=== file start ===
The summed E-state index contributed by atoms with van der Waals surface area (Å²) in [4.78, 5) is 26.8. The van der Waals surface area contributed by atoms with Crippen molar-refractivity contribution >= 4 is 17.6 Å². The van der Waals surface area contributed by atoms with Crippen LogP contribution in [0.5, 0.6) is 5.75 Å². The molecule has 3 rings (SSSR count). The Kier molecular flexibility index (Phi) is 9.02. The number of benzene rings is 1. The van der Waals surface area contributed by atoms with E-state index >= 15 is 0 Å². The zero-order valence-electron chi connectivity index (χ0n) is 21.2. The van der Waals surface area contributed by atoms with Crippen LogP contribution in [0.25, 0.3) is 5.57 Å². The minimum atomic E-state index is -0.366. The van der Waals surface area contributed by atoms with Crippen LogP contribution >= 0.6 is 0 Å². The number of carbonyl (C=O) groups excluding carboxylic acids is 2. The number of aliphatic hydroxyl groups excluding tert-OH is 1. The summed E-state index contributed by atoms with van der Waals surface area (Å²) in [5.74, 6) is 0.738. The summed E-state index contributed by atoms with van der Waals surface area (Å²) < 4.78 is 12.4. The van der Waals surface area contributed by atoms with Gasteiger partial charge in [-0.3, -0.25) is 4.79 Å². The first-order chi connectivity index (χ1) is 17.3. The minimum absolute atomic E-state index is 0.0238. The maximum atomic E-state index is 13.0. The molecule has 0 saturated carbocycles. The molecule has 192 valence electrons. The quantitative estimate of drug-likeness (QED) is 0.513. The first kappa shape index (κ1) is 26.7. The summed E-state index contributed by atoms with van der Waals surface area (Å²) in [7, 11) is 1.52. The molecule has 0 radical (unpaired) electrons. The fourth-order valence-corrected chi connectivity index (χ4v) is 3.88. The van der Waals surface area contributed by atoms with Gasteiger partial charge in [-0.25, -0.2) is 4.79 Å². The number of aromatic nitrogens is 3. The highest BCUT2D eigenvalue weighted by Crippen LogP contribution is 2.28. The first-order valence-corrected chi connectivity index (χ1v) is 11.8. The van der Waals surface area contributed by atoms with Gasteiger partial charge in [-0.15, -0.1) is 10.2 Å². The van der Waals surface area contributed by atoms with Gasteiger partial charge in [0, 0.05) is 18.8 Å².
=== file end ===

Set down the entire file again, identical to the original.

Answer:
The summed E-state index contributed by atoms with van der Waals surface area (Å²) in [4.78, 5) is 26.8. The van der Waals surface area contributed by atoms with Crippen molar-refractivity contribution >= 4 is 17.6 Å². The van der Waals surface area contributed by atoms with Crippen LogP contribution in [0.5, 0.6) is 5.75 Å². The molecule has 3 rings (SSSR count). The Kier molecular flexibility index (Phi) is 9.02. The number of benzene rings is 1. The van der Waals surface area contributed by atoms with E-state index >= 15 is 0 Å². The zero-order valence-electron chi connectivity index (χ0n) is 21.2. The van der Waals surface area contributed by atoms with Crippen LogP contribution in [0.25, 0.3) is 5.57 Å². The minimum atomic E-state index is -0.366. The van der Waals surface area contributed by atoms with Crippen LogP contribution >= 0.6 is 0 Å². The number of carbonyl (C=O) groups excluding carboxylic acids is 2. The number of aliphatic hydroxyl groups excluding tert-OH is 1. The summed E-state index contributed by atoms with van der Waals surface area (Å²) in [5.74, 6) is 0.738. The summed E-state index contributed by atoms with van der Waals surface area (Å²) < 4.78 is 12.4. The van der Waals surface area contributed by atoms with Gasteiger partial charge in [-0.3, -0.25) is 4.79 Å². The first-order chi connectivity index (χ1) is 17.3. The minimum absolute atomic E-state index is 0.0238. The maximum atomic E-state index is 13.0. The molecule has 0 saturated carbocycles. The molecule has 192 valence electrons. The quantitative estimate of drug-likeness (QED) is 0.513. The first kappa shape index (κ1) is 26.7. The summed E-state index contributed by atoms with van der Waals surface area (Å²) in [7, 11) is 1.52. The molecule has 0 radical (unpaired) electrons. The fourth-order valence-corrected chi connectivity index (χ4v) is 3.88. The van der Waals surface area contributed by atoms with Gasteiger partial charge in [-0.25, -0.2) is 4.79 Å². The number of aromatic nitrogens is 3. The highest BCUT2D eigenvalue weighted by Crippen LogP contribution is 2.28. The first-order valence-corrected chi connectivity index (χ1v) is 11.8. The van der Waals surface area contributed by atoms with Gasteiger partial charge in [-0.15, -0.1) is 10.2 Å². The van der Waals surface area contributed by atoms with Gasteiger partial charge in [0, 0.05) is 18.8 Å².